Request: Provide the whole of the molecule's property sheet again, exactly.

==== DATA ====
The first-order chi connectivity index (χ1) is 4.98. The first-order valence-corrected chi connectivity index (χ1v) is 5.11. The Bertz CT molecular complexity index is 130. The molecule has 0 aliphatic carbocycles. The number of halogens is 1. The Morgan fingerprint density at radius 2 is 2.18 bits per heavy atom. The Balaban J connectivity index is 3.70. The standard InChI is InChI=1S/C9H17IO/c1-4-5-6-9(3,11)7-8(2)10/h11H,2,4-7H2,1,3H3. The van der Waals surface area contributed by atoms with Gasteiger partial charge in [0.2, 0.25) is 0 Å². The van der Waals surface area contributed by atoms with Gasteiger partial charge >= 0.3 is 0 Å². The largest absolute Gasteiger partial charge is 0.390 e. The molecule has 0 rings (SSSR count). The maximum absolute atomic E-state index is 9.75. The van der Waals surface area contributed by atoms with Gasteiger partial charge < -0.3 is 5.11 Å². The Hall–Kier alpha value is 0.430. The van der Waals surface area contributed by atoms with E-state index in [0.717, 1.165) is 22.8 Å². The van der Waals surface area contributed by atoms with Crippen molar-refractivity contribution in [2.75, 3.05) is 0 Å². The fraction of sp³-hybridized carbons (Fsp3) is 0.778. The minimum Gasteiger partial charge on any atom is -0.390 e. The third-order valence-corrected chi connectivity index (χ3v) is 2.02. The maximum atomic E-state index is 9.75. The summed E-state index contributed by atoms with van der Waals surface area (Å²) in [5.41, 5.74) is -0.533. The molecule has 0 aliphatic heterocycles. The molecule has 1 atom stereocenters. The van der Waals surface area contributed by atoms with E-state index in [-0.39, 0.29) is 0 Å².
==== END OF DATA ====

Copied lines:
The first-order chi connectivity index (χ1) is 4.98. The first-order valence-corrected chi connectivity index (χ1v) is 5.11. The Bertz CT molecular complexity index is 130. The molecule has 0 aliphatic carbocycles. The number of halogens is 1. The Morgan fingerprint density at radius 2 is 2.18 bits per heavy atom. The Balaban J connectivity index is 3.70. The standard InChI is InChI=1S/C9H17IO/c1-4-5-6-9(3,11)7-8(2)10/h11H,2,4-7H2,1,3H3. The van der Waals surface area contributed by atoms with Gasteiger partial charge in [0.2, 0.25) is 0 Å². The van der Waals surface area contributed by atoms with Gasteiger partial charge >= 0.3 is 0 Å². The largest absolute Gasteiger partial charge is 0.390 e. The molecule has 0 rings (SSSR count). The maximum absolute atomic E-state index is 9.75. The van der Waals surface area contributed by atoms with Gasteiger partial charge < -0.3 is 5.11 Å². The Hall–Kier alpha value is 0.430. The van der Waals surface area contributed by atoms with E-state index in [0.717, 1.165) is 22.8 Å². The van der Waals surface area contributed by atoms with Crippen molar-refractivity contribution in [2.75, 3.05) is 0 Å². The fraction of sp³-hybridized carbons (Fsp3) is 0.778. The minimum Gasteiger partial charge on any atom is -0.390 e. The third-order valence-corrected chi connectivity index (χ3v) is 2.02. The maximum atomic E-state index is 9.75. The summed E-state index contributed by atoms with van der Waals surface area (Å²) in [5.41, 5.74) is -0.533. The molecule has 0 aliphatic heterocycles. The molecule has 1 atom stereocenters. The van der Waals surface area contributed by atoms with E-state index in [-0.39, 0.29) is 0 Å².